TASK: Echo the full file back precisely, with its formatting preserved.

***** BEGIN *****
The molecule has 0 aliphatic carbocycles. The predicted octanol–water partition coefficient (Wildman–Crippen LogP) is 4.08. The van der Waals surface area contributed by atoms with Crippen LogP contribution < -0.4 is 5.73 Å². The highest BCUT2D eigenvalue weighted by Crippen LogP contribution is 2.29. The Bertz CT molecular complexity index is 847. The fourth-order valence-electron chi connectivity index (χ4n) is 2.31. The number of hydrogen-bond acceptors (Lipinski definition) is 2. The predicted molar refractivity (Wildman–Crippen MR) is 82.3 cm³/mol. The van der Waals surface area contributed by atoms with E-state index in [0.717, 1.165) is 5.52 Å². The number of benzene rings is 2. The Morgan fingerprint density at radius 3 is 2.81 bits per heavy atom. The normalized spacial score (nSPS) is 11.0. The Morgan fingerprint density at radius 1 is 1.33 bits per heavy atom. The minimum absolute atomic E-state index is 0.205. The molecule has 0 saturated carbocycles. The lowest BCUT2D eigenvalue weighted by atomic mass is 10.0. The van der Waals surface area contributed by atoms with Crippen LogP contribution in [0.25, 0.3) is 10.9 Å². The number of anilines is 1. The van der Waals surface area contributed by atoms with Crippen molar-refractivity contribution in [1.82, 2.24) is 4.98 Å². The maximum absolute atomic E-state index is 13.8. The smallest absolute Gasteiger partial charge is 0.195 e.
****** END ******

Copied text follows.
The molecule has 0 aliphatic carbocycles. The predicted octanol–water partition coefficient (Wildman–Crippen LogP) is 4.08. The van der Waals surface area contributed by atoms with Crippen LogP contribution < -0.4 is 5.73 Å². The highest BCUT2D eigenvalue weighted by Crippen LogP contribution is 2.29. The Bertz CT molecular complexity index is 847. The fourth-order valence-electron chi connectivity index (χ4n) is 2.31. The number of hydrogen-bond acceptors (Lipinski definition) is 2. The predicted molar refractivity (Wildman–Crippen MR) is 82.3 cm³/mol. The van der Waals surface area contributed by atoms with E-state index in [0.717, 1.165) is 5.52 Å². The number of benzene rings is 2. The Morgan fingerprint density at radius 3 is 2.81 bits per heavy atom. The normalized spacial score (nSPS) is 11.0. The Morgan fingerprint density at radius 1 is 1.33 bits per heavy atom. The minimum absolute atomic E-state index is 0.205. The molecule has 0 saturated carbocycles. The lowest BCUT2D eigenvalue weighted by atomic mass is 10.0. The van der Waals surface area contributed by atoms with Crippen LogP contribution in [0.25, 0.3) is 10.9 Å². The number of anilines is 1. The van der Waals surface area contributed by atoms with Crippen molar-refractivity contribution in [1.82, 2.24) is 4.98 Å². The maximum absolute atomic E-state index is 13.8. The smallest absolute Gasteiger partial charge is 0.195 e.